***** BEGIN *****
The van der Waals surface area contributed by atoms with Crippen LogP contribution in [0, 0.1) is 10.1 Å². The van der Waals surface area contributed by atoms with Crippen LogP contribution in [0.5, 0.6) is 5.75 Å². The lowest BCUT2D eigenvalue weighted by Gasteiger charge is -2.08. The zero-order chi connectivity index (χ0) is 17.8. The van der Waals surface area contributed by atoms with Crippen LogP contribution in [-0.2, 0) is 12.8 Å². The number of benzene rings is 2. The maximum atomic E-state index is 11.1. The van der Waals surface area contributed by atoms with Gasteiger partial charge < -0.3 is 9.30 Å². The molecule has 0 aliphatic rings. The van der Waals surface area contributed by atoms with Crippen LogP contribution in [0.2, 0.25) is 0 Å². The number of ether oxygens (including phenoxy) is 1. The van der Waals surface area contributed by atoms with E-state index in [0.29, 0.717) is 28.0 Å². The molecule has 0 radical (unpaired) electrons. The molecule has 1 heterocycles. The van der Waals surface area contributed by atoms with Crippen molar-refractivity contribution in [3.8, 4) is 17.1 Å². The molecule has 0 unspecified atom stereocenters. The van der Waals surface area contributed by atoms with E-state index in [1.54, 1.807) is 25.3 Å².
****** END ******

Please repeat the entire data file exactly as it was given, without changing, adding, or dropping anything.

The van der Waals surface area contributed by atoms with Crippen LogP contribution in [0, 0.1) is 10.1 Å². The van der Waals surface area contributed by atoms with Crippen LogP contribution in [0.5, 0.6) is 5.75 Å². The lowest BCUT2D eigenvalue weighted by Gasteiger charge is -2.08. The zero-order chi connectivity index (χ0) is 17.8. The van der Waals surface area contributed by atoms with Crippen LogP contribution in [-0.2, 0) is 12.8 Å². The number of benzene rings is 2. The maximum atomic E-state index is 11.1. The van der Waals surface area contributed by atoms with Gasteiger partial charge < -0.3 is 9.30 Å². The molecule has 0 aliphatic rings. The van der Waals surface area contributed by atoms with Crippen LogP contribution in [0.2, 0.25) is 0 Å². The number of ether oxygens (including phenoxy) is 1. The van der Waals surface area contributed by atoms with E-state index in [0.29, 0.717) is 28.0 Å². The molecule has 0 radical (unpaired) electrons. The molecule has 1 heterocycles. The van der Waals surface area contributed by atoms with Crippen molar-refractivity contribution in [3.8, 4) is 17.1 Å². The molecule has 0 unspecified atom stereocenters. The van der Waals surface area contributed by atoms with E-state index in [1.54, 1.807) is 25.3 Å².